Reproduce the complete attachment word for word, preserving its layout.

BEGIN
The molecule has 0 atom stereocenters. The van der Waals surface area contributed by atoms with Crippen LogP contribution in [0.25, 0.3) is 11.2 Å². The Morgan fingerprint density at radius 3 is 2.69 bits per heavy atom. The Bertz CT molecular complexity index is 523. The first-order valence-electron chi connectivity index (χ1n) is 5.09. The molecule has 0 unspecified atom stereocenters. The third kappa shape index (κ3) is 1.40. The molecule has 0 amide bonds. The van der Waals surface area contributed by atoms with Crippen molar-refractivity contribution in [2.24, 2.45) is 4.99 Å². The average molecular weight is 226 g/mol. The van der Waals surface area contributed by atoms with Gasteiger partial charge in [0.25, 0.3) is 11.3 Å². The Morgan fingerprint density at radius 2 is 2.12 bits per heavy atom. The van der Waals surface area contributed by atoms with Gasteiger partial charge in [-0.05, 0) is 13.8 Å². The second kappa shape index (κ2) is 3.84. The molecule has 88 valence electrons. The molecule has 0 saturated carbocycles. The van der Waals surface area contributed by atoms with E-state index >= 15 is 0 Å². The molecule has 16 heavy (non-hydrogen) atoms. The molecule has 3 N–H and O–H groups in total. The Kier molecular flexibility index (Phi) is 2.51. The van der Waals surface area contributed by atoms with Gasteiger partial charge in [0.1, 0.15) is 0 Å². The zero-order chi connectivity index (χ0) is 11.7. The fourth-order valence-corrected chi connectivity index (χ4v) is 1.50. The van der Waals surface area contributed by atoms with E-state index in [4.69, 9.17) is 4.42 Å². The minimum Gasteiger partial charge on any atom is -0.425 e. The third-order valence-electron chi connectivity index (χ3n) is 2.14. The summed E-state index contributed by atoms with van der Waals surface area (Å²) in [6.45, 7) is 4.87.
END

The molecule has 0 atom stereocenters. The van der Waals surface area contributed by atoms with Crippen LogP contribution in [0.25, 0.3) is 11.2 Å². The Morgan fingerprint density at radius 3 is 2.69 bits per heavy atom. The Bertz CT molecular complexity index is 523. The first-order valence-electron chi connectivity index (χ1n) is 5.09. The molecule has 0 unspecified atom stereocenters. The third kappa shape index (κ3) is 1.40. The molecule has 0 amide bonds. The van der Waals surface area contributed by atoms with Crippen molar-refractivity contribution in [2.24, 2.45) is 4.99 Å². The average molecular weight is 226 g/mol. The van der Waals surface area contributed by atoms with Gasteiger partial charge in [0.25, 0.3) is 11.3 Å². The Morgan fingerprint density at radius 2 is 2.12 bits per heavy atom. The van der Waals surface area contributed by atoms with Gasteiger partial charge in [-0.05, 0) is 13.8 Å². The second kappa shape index (κ2) is 3.84. The molecule has 88 valence electrons. The molecule has 0 saturated carbocycles. The van der Waals surface area contributed by atoms with E-state index >= 15 is 0 Å². The molecule has 16 heavy (non-hydrogen) atoms. The molecule has 3 N–H and O–H groups in total. The Kier molecular flexibility index (Phi) is 2.51. The van der Waals surface area contributed by atoms with Gasteiger partial charge in [0.1, 0.15) is 0 Å². The zero-order chi connectivity index (χ0) is 11.7. The fourth-order valence-corrected chi connectivity index (χ4v) is 1.50. The van der Waals surface area contributed by atoms with E-state index in [4.69, 9.17) is 4.42 Å². The minimum Gasteiger partial charge on any atom is -0.425 e. The third-order valence-electron chi connectivity index (χ3n) is 2.14. The summed E-state index contributed by atoms with van der Waals surface area (Å²) in [6.45, 7) is 4.87.